The difference in speed between outer diameter and the root diameter is in direct proportion to the RPM of the roll. This graph shows the speed difference on roll tooling with an 8.187-in. outer diameter and a 6-in. root diameter. The difference in speed is a leading cause of marking and pickup.
Producers factor in anticipated production speeds — based on the projected line or welding speed — when quoting. Using roll tooling that was not designed for the new speeds can lead to cosmetic imperfections from roll marks or galling.
The most common cause of roll marks is the difference in surface speeds from the tooling root diameter to the last point of contact on the outer periphery of the roll. This difference in surface speeds increases proportionally as the production speed increases.
For example, consider the production of a 2.5-in.-dia. tube made with tooling with a 6-in. root diameter. The last point of contact between the tube and the surface of the roll is at the minor relief angle in the tooling, which measures 8.187 in. in diameter.
At the 6-in. root diameter, the surface speed of the roll is 1.57 ft. per rotation, and the 8.187-in. outer diameter has a surface speed of 2.14 ft. per rotation:
Root diameter: 6 in. p/12 in. per ft. = 1.57 ft.
Diameter at minor relief angle: 8.187 in. p/12 in. per ft. = 2.14 ft.
At 100 RPM, the outer diameter at the minor relief angle is traveling 57 FPM faster than the root diameter:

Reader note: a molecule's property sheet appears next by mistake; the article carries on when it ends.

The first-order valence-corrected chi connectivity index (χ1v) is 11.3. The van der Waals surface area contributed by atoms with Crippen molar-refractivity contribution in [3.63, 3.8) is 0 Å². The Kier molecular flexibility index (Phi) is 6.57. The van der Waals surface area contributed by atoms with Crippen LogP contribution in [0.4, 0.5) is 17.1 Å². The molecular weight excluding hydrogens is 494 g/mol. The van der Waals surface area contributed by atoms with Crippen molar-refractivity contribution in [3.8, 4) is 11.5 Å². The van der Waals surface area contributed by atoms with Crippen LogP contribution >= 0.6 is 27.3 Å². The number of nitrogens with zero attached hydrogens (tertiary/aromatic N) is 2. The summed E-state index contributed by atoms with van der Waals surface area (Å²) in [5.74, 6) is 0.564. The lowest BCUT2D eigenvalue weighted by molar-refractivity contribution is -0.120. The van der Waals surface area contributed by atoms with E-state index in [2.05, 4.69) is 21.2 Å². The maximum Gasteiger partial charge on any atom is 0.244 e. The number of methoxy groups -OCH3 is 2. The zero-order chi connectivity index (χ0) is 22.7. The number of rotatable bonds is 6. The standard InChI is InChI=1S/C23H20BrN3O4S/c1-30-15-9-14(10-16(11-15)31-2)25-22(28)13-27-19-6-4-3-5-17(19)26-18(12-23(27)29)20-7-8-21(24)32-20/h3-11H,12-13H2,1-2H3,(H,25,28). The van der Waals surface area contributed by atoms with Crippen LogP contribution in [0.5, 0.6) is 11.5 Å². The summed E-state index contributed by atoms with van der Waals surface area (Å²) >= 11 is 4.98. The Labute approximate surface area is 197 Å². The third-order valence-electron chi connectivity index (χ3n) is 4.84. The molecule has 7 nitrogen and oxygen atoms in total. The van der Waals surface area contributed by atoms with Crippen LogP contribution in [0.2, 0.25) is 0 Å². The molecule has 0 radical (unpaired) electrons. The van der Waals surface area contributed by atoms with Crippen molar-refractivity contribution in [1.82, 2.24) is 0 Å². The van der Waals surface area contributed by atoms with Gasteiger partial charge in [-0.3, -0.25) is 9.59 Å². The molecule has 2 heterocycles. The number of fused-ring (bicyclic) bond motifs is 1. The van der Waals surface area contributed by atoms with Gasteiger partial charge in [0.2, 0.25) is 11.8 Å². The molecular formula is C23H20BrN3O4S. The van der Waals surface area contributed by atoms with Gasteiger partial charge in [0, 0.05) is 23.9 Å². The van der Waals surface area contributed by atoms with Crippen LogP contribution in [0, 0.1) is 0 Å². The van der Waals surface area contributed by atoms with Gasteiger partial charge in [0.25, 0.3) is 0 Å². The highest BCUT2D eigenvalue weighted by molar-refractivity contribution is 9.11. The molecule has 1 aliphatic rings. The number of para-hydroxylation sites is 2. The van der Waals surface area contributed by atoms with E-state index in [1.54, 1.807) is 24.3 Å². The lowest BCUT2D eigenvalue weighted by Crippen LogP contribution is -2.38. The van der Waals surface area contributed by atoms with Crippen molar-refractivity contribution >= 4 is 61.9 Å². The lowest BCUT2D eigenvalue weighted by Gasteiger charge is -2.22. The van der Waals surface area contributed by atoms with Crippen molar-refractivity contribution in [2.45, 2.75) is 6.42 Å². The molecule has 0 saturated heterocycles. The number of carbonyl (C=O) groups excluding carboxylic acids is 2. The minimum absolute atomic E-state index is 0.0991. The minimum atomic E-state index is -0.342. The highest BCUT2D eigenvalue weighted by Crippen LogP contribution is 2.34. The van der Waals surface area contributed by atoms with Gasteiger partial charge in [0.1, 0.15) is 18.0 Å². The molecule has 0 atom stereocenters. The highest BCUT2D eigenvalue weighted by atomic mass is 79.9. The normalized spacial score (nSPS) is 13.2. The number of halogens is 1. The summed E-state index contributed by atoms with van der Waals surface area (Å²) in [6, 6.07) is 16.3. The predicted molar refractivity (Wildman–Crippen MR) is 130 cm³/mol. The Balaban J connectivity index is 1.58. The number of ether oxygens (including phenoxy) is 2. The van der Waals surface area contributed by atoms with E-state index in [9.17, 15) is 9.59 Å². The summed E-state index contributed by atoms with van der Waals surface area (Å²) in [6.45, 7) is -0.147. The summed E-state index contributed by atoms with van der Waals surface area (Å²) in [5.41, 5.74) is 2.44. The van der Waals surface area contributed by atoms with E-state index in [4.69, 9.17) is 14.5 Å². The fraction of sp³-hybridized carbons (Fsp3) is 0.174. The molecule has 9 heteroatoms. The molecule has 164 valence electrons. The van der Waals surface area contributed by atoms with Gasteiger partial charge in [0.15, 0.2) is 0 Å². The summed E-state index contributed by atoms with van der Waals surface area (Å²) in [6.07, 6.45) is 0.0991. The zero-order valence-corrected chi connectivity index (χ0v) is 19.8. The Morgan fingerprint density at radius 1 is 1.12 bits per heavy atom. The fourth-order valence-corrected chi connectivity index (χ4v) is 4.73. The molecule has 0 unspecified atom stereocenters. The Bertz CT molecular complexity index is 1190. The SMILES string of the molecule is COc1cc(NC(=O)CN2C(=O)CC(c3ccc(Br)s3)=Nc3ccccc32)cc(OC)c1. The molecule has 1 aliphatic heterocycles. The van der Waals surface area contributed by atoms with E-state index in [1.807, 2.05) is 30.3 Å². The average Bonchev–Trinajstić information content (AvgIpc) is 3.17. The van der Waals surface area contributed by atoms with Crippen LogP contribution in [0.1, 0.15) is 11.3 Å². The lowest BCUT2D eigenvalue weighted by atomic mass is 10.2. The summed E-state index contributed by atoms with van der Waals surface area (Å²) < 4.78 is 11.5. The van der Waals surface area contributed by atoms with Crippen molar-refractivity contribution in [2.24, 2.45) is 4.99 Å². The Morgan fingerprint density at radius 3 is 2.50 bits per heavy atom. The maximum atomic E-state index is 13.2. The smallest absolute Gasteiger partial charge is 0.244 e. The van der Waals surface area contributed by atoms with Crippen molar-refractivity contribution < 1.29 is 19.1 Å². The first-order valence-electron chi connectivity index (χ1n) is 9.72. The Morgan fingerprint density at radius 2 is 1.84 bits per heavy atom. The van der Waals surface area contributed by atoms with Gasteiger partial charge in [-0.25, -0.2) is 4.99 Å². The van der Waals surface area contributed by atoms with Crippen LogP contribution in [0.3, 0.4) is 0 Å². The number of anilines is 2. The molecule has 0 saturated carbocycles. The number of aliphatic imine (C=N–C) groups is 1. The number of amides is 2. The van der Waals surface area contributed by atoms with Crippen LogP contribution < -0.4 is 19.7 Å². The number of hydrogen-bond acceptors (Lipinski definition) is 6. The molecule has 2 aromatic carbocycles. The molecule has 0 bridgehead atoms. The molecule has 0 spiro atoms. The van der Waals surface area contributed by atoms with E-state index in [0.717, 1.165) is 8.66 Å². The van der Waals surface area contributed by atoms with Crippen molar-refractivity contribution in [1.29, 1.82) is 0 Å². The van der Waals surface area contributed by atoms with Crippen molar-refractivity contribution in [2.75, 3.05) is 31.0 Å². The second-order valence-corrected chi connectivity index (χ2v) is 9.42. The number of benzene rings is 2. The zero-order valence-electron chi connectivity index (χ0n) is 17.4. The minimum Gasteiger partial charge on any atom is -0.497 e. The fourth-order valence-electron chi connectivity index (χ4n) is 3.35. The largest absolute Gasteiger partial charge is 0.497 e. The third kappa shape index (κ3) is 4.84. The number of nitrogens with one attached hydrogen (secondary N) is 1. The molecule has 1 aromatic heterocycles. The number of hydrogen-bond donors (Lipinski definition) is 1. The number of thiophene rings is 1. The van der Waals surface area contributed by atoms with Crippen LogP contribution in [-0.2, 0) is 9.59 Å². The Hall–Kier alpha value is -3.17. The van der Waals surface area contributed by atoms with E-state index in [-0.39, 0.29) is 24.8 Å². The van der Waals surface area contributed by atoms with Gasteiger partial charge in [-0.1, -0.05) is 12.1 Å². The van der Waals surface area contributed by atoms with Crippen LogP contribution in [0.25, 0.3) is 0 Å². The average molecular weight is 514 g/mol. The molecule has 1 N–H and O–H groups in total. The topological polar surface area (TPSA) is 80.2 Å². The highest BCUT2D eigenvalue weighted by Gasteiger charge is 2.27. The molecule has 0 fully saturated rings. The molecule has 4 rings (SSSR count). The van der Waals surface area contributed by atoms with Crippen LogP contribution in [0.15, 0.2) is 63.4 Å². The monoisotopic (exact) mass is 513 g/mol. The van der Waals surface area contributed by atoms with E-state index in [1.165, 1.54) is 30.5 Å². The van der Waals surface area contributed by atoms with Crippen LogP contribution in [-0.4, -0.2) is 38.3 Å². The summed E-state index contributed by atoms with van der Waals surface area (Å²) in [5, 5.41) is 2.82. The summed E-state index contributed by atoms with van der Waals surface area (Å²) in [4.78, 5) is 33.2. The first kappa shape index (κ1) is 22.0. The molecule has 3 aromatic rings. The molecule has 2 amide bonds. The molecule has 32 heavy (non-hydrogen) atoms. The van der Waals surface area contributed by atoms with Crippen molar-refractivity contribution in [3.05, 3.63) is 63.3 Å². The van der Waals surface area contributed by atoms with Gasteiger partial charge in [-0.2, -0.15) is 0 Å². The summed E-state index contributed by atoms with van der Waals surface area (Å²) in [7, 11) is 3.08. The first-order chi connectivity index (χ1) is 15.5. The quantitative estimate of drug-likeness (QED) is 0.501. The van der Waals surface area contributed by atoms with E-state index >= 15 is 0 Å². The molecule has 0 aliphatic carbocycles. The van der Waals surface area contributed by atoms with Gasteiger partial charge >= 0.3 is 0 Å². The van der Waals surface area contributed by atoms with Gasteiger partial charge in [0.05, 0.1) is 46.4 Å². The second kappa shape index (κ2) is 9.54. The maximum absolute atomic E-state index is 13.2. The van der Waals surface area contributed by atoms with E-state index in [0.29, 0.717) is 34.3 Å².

(100 RPM 2.14 ft.) – (100 RPM 1.57 ft.) = 57 FPM
The difference is directly proportional to the production speed. See Figure 3.
Modifying clearances or changing to a floating flange design — a type of roll tooling that allows the tooling flanges to spin independently of the driven center section — can address the cosmetic issues.
When exploring the possibilities of manufacturing special tube shapes — square, rectangular, and other nonround shapes — many novice producers make a direct comparison to round tube. Typically, many believe that as long as the outside periphery of the specialty shape is the same as the largest round tube their equipment can produce, the special shape can be formed.
However, the requirements of the shaped product (for example, corner radii versus material gauge) dictate the tooling design, and the tooling needs adequate force to form the tube.
This force is not the horsepower rating of the motor, but the torque the motor produces at the line speed. New direct-current and variable-speed alternating-current motors can reach full torque at 20 percent of the rated RPM values.
Older motors have a limited range of RPM in which full torque is achieved. Manufacturers may have to modify the drivetrain by changing sheave sizes, worm gear ratios, or even adding a transmission to transmit the torque to the tooling to form the shaped part properly.
Customer demands for new tube, pipe, and roll formed products are ever-changing. Incorporating new materials, increasing production speed, and developing new shapes introduce variables that producers must understand to successfully — and profitably — supply new products. Many components, such as entry tables, mills, and weld boxes, may well serve a variety of products. However, roll tooling is designed for one particular product and has limited application leeway.